February 27, 2011 Radio Free Tobruk's motto is Freedom or Death. Until two weeks ago, it was a mouthpiece of the Gadhafi regime. After their own station was burnt down, the staff regrouped, rescued most of their equipment and now broadcast round-the-clock calls for freedom. It's become a focal point of the revolution in the eastern city.
<iframe src="http://www.npr.org/player/embed/134111470/134111462" width="100%" height="290" frameborder="0" scrolling="no">
TV and radio host Glenn Beck targeted Frances Fox Piven as an "enemy of the Constitution." Death threats soon followed.
Jose Luis Magana/AP
February 27, 2011 Imagine toiling away on obscure academic work your whole life and then, in a matter of minutes, not just becoming famous — but infamous. Welcome to Frances Fox Piven's life these past three months.
<iframe src="http://www.npr.org/player/embed/134104527/134111543" width="100%" height="290" frameborder="0" scrolling="no">
February 27, 2011 It can be very dangerous work for the journalists involved in covering the civil unrest in the Middle East. Some reporters in Egypt were detained and even assaulted while reporting on the uprising there. But few places have been as tough to cover as Libya, where the country's authoritarian leader, Moammar Gadhafi, is fiercely clinging to power. Host Liane Hansen talks with NPR's David Folkenflik, who has been tracking the media coverage of the civil unrest in Egypt and Libya.
<iframe src="http://www.npr.org/player/embed/134103408/134103395" width="100%" height="290" frameborder="0" scrolling="no">
Andrej Pejic poses backstage at the Custo Barcelona Fall 2011 fashion show during New York's Fashion Week.
Mike Coppola/Getty Images for IMG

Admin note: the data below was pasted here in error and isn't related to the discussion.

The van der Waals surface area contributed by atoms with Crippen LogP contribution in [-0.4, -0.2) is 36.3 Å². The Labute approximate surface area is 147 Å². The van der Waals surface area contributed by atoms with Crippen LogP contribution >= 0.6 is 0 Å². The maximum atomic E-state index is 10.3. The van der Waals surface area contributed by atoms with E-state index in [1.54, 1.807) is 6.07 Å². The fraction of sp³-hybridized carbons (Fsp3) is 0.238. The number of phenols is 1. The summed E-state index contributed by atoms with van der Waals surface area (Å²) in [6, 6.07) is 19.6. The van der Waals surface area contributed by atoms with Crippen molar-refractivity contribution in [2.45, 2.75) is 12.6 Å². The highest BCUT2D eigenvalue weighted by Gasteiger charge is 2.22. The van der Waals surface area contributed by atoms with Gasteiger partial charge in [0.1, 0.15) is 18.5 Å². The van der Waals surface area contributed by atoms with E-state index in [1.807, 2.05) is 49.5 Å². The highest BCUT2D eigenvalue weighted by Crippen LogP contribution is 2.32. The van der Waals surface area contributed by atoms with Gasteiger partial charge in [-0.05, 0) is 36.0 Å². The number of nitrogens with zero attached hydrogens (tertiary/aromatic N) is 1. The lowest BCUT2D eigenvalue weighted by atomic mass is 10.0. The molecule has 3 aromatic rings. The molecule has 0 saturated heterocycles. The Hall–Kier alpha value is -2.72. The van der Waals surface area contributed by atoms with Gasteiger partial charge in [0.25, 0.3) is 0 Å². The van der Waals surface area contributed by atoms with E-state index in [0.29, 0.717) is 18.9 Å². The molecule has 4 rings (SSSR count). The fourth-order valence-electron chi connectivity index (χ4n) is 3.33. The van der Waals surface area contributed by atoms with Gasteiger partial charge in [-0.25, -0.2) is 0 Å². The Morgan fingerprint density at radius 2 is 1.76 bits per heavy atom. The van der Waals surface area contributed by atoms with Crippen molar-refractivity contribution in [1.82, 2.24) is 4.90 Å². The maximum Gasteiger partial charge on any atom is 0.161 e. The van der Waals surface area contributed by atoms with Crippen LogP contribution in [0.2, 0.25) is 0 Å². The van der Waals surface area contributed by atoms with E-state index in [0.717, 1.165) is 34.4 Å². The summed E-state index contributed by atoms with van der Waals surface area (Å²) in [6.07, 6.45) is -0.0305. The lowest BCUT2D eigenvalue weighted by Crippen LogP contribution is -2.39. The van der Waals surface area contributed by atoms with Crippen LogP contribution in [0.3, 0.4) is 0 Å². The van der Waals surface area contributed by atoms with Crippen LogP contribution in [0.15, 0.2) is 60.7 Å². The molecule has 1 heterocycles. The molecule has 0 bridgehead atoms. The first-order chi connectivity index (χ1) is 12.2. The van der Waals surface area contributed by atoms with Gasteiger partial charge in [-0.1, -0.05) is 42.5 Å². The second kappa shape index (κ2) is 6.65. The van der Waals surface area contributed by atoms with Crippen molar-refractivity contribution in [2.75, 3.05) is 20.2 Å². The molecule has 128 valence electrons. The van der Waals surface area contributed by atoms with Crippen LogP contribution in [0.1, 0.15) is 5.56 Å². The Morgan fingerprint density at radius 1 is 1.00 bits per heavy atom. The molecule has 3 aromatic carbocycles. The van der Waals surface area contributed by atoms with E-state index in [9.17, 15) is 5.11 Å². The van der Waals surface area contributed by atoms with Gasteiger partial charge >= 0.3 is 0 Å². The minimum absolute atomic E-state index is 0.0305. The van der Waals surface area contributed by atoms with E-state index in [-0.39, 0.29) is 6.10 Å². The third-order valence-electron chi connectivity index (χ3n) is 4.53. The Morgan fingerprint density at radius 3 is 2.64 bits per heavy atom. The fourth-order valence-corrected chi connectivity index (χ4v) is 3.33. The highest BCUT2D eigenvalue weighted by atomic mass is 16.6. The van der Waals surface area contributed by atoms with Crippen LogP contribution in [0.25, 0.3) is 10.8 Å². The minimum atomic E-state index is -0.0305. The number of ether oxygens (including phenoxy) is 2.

February 24, 2011 The world of high fashion, as they say, revolves around trends. And the biggest thing going right now seems to be Andrej Pejic, a model with deep-set eyes, high, strong cheekbones, long platinum hair — and the body of a man.
February 21, 2011 Conventional wisdom says readers are only willing to pay for online news that fuels their passion or helps them make money. Across the Atlantic, however, a pair of leading daily newspapers — The Times and The Sunday Times -- have ignored that conventional wisdom, putting up an ironclad digital paywall and testing whether they can remain relevant while telling readers they can no longer enjoy a free ride.
<iframe src="http://www.npr.org/player/embed/133943612/133943589" width="100%" height="290" frameborder="0" scrolling="no">
February 20, 2011 After 15 years as the anchor of ABC's World News Sunday, Carole Simpson said goodbye in 2003. From her first day on the radio in Iowa City in 1964, Carole Simpson had to regularly deal with racial and gender discrimination in the broadcast news business. Host Liane Hansen talks with former ABC News journalist Carole Simpson about her new memoir, News Lady.
<iframe src="http://www.npr.org/player/embed/133913235/133914049" width="100%" height="290" frameborder="0" scrolling="no">
February 19, 2011 Everything, especially the news, is moving faster and faster. At this increasingly accelerated pace, is it inevitable that noteworthy events will rush lickety-split into each other, overwhelming us? Or will we just tune it all out?